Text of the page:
Everything You Need to Know about Rules of Origin

Rohan Roy
Senior Policy Analyst | Business West
19th February 2021

Rules of Origin (RoO) are the rules to attribute a country of origin to a product in order to determine its "economic nationality".

The need to establish the origin of a product stems from the fact that Free Trade Agreements (FTAs) are usually based on offering better market access to one country over another. This happens via preferential tariffs within an FTA. In order to stop other countries from gaining free access to protected markets from outside of formal free trade agreements, or having one FTA partner merely acting as conduit for other countries exports, RoO are used to control market access. They are therefore a critical way that ensures the complex network of FTAs across the globe are upheld and enforced. 

The EU–UK Trade and Cooperation Agreement (TCA) outlines the requirement that in order to ensure zero tariffs apply to goods going between the UK and EU, they must have proof of origin and comply with new origin requirements set out in the agreement. These requirements are tighter than many observers were expecting and tighter than many business organisations had been calling for. It is very important that you know whether you qualify for the new origin requirements and also comply with the customs procedures for demonstrating this. 

If goods originate wholly from the UK, then qualification is simple: the good will qualify for zero tariffs. However, in other areas it is not so simple:

Firstly, if the product contains elements of products (ingredients, components etc.) from other countries then it has to be ‘substantially transformed’ in the UK. What counts as ‘substantially transformed’, varies depending on the product in question. Once this criteria has been reached, the product then can qualify for zero rating. 

Secondly, products just going from the UK to the EU with origin from another country (even one with which the EU has a Free Trade Agreement with) do not qualify for preferential treatment. This, surprisingly, includes products that are made in the EU. If a UK business merely imports a 100% EU made product, then tries to export it back to the EU with no transformation, it won’t qualify for zero tariffs.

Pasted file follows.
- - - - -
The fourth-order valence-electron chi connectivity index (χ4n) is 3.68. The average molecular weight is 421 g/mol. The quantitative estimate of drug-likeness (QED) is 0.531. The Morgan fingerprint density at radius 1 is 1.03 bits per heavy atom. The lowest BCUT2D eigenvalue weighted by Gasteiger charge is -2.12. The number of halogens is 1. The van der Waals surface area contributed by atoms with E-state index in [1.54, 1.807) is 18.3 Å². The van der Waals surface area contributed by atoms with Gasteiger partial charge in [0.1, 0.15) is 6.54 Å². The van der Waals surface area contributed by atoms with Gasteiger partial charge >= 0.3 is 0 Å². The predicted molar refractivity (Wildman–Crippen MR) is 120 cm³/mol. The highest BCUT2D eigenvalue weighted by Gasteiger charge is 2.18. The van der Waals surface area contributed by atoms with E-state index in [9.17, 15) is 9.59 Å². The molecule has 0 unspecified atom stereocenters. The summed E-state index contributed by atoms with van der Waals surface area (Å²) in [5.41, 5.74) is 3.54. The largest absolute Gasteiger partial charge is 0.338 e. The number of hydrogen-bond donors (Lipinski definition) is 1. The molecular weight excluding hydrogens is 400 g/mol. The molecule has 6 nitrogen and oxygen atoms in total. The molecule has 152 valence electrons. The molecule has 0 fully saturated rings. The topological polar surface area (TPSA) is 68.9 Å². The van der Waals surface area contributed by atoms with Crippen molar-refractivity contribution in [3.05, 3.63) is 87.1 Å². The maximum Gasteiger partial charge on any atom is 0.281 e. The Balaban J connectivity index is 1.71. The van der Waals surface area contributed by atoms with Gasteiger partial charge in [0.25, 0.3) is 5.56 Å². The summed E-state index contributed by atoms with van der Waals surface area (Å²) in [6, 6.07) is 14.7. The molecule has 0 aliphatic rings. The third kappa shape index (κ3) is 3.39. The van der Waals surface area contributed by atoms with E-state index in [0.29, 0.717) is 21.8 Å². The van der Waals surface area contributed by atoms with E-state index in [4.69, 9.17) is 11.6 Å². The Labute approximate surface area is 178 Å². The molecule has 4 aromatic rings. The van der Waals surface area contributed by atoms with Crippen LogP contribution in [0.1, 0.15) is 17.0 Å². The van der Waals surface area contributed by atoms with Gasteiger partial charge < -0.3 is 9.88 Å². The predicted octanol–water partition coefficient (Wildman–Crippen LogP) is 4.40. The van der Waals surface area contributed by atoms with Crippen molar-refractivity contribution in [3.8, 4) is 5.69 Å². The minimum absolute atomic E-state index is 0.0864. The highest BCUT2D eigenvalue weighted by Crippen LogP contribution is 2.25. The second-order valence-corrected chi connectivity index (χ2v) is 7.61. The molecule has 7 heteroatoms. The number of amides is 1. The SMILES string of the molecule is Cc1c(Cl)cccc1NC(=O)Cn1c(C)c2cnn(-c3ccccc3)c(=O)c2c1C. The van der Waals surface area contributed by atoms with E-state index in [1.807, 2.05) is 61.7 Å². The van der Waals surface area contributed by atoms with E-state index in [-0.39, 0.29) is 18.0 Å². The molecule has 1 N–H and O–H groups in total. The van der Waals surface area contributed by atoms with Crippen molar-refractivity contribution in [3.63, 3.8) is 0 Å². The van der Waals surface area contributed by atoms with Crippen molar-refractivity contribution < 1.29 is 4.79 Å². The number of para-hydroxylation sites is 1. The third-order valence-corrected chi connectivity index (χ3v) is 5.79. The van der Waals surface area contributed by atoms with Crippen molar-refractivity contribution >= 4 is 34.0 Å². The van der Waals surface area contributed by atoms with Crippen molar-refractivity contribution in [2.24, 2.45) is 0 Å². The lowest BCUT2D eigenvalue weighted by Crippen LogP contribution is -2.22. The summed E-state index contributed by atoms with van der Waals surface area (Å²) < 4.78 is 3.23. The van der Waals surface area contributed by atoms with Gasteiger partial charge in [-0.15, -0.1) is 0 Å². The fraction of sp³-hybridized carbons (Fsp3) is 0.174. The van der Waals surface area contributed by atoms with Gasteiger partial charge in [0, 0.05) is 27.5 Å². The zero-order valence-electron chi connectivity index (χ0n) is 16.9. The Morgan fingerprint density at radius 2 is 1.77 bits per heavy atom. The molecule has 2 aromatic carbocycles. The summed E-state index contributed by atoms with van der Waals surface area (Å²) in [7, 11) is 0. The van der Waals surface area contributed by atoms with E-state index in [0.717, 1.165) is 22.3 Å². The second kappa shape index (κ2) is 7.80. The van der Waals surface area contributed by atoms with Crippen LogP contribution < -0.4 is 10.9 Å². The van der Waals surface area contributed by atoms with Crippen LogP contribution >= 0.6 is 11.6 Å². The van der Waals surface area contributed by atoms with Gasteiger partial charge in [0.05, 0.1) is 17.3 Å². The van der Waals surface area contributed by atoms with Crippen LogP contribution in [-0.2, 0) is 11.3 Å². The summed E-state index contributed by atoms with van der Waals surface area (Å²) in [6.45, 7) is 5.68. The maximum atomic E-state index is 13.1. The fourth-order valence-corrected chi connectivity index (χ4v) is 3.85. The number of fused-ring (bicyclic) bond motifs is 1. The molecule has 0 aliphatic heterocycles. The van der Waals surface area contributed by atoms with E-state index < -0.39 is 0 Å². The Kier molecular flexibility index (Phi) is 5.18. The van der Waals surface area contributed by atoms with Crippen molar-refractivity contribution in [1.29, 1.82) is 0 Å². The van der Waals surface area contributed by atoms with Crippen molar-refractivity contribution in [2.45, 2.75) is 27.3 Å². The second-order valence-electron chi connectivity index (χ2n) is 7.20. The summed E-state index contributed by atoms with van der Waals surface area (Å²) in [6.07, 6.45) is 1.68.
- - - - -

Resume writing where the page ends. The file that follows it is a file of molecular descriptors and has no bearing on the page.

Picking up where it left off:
If a product in the UK is not made out of components originating entirely from the UK or EU, it can still count as UK origin, contingent on the condition that it undergoes specific processing in the UK. The type of processing varies for each product, which are laid out in the Harmonised System code. 

Broadly, there are three different ways that goods can be processed (‘substantially transformed’) in order to qualify.  There are three ways that this can happen: 

  1. Value added/ percentage added in the UK
  2. Change of tariff classification in the UK
  3. Specified processing happened in the UK.

You will have to check which of this apply to your product using the HS code as there are product-specific rules of origin listed in the TCA.  

When exporting to the EU, a Statement of Origin should be included commercial document (usually the invoice), but does not need to be included in your Customs Declaration. In order to verify the origin of a good, the importing customs authority may undertake verification checks.  This may include a request for information from the importer who made the claim for preferential treatment. Verification can be before or after release of the goods.

Importers must:

  • Have proof of the originating status of the goods, before claiming preference and this may be:

- Statement on origin provided by the exporter on a commercial invoice, or other commercial document that describes the goods. The text of the Statement would be included in the agreement. This is known as an invoice or origin declaration

- Supporting documents and records, if claiming preference using ‘importer’s knowledge’. If using importer knowledge, sufficient evidence that the goods qualify as originating, must be obtained.  This may involve the exporter providing various supporting documentation and if this cannot be obtained, the exporter may be able to provide a Statement on origin

  • Claim for preference by completion of and declaring proof of origin on the customs declaration
  • If requested, provide proof of origin to the customs authorities
  • Maintain records for at least 4 years

Exporters must:

  • Hold evidence that the goods meet the relevant rules of origin before issuing a Statement on origin
  • Understand whether a declaration from the supplier needs to be obtained
  • Provide the customer (importer) with one of the following:

Statement on origin on a commercial invoice, or other commercial document that describes the goods.  The text of the Statement would be included in the agreement.  This is known as an invoice or origin declaration

supporting documents and records, if your customer is claiming preference using ‘importer’s knowledge’

  • Maintain records for at least 4 years
  • Apply for a Certificate of Origin today

    You can easily apply for a Certificate of Origin using our online export documentation platform. It's quick and easy to use, with clear guides and tutorials to help you get started.

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